- Osprey Farpoint series (all different sizes depending on trip length)
- Osprey Waypoint bag. To see a full lineup on these bags, click here . The Kelty Redwing, and the Kelty Flyway are also great packs!
Tip: Walking instead of taking public transport everywhere will get you familiar with the city, the locals, and you will get a workout in too!
Everyone's overseas trips are so different, so I will hone in on my absolute essentials no matter the weather.Pinterest is great for country-specific packing lists, so check those out!
- (1) pair of running/hiking shoes that are comfortable enough to walk around in all day, or take it up a notch and explore in
- (1) pair of pants/long skirt for Holy sites
- (1) long scarf that can double as a shoulder covering for Holy sites, and a blanket/wrap for cold airplanes
- (1) pair of jeans -- don't overdo it!
- (1) black jersey knit, no-wrinkle dress that can be dressed up or down easily
- (1) swimsuit
The Toiletry Bag:
This has always been one of my favorite things to pack before heading overseas because I know how important it becomes once you leave home. My favorite toiletry bag to take is the Eagle Creek Pack It-Specter . It fits everything in the list below I usually take for my trip and airplane ride, so I do not have to pack two separate toiletry bags. It's nice to have it on the airplane because you can clean your tray table off with wet wipes before you park there for 12+ hours. It also allows you to freshen up to brush your teeth, as well as brush your hair after a long flight.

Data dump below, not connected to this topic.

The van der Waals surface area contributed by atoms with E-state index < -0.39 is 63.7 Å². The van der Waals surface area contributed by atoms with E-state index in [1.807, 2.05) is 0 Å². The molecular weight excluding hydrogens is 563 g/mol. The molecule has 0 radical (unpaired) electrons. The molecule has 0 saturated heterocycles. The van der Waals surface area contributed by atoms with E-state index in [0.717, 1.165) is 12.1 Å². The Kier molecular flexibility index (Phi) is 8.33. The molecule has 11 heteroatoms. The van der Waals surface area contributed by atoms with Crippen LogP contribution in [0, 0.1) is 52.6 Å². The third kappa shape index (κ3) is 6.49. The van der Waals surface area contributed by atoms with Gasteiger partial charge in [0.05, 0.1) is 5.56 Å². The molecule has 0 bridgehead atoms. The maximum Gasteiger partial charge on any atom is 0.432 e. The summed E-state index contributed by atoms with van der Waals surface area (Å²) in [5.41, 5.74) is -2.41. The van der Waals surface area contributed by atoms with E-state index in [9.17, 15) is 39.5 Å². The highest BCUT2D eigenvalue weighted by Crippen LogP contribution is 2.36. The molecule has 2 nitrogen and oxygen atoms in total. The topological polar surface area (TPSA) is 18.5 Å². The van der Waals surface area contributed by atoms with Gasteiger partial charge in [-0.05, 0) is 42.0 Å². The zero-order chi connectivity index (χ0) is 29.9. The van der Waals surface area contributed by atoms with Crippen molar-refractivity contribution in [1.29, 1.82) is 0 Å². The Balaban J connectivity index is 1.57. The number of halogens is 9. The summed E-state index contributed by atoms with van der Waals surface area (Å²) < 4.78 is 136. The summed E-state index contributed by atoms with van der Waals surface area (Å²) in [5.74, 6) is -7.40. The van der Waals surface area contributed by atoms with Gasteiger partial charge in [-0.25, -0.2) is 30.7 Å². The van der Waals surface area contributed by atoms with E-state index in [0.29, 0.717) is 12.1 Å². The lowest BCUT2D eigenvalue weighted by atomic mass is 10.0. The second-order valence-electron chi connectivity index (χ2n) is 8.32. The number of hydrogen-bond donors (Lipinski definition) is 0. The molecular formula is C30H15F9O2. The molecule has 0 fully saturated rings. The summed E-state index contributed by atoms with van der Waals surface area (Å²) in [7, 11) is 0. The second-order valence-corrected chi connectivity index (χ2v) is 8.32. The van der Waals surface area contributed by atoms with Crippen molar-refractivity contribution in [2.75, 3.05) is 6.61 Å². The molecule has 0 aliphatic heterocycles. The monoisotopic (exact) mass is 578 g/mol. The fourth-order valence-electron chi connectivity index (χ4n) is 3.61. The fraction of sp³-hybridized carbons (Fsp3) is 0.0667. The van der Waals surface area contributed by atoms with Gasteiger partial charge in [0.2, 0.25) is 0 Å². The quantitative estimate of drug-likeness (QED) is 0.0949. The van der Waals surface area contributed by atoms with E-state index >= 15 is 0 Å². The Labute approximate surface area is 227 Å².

Travel size everything ! If you run out, there will be places to provide you the basics... I assure you!
- Toothbrush and toothpaste x2, floss, and mouthwash
- Hair brush
- Travel size straightening iron: This one is so very important, as most regular sized straighteners provide way too much wattage for most international outlets causing you to blow fuse in the hotel (yes I am guilty of this rookie mistake.)
- Make up- take your basics and no more!
- Deodorant x2
- Wet wipes
- Shampoo, Conditioner, Body Wash, Face Wash
- Hair ties and bobby pins
- Small Tide Detergent Travel Packs for sink laundry!
- Small Safety Kit: Bandaids,Neosporin, Advil, Benadryl, Immodium, Tums, Dramamine, and CIPRO (universal antibiotic just in case!)
- Kleenex (This comes in handy when you have to pay for toilet paper, or none is provided in bathrooms!)
- International Outlet converters for charging anything
The 2nd Carryon
This carry on bag is important because it will become your “day pack” when you hit the town during your trip. In some countries, you are required to carry your passport on you at all times, and others you can safely leave locked in your hotel room or place you are staying.
Either way this bag needs to have an opening and closing zipper to ensure your valuables are out of easy reach for thieves. A daypack is smaller than a regular backpack, but not too small to where you can’t fit your basics.
The daypack that I like to use ranges from North Face, to Osprey but they all give you exactly what you need. Take a look here .
- Passport, ID, Wallet, Cash
- Phone, Camera, and Chargers
- Toiletry Bag
- Entertainment- make sure it is light entertainment such as a book or magazine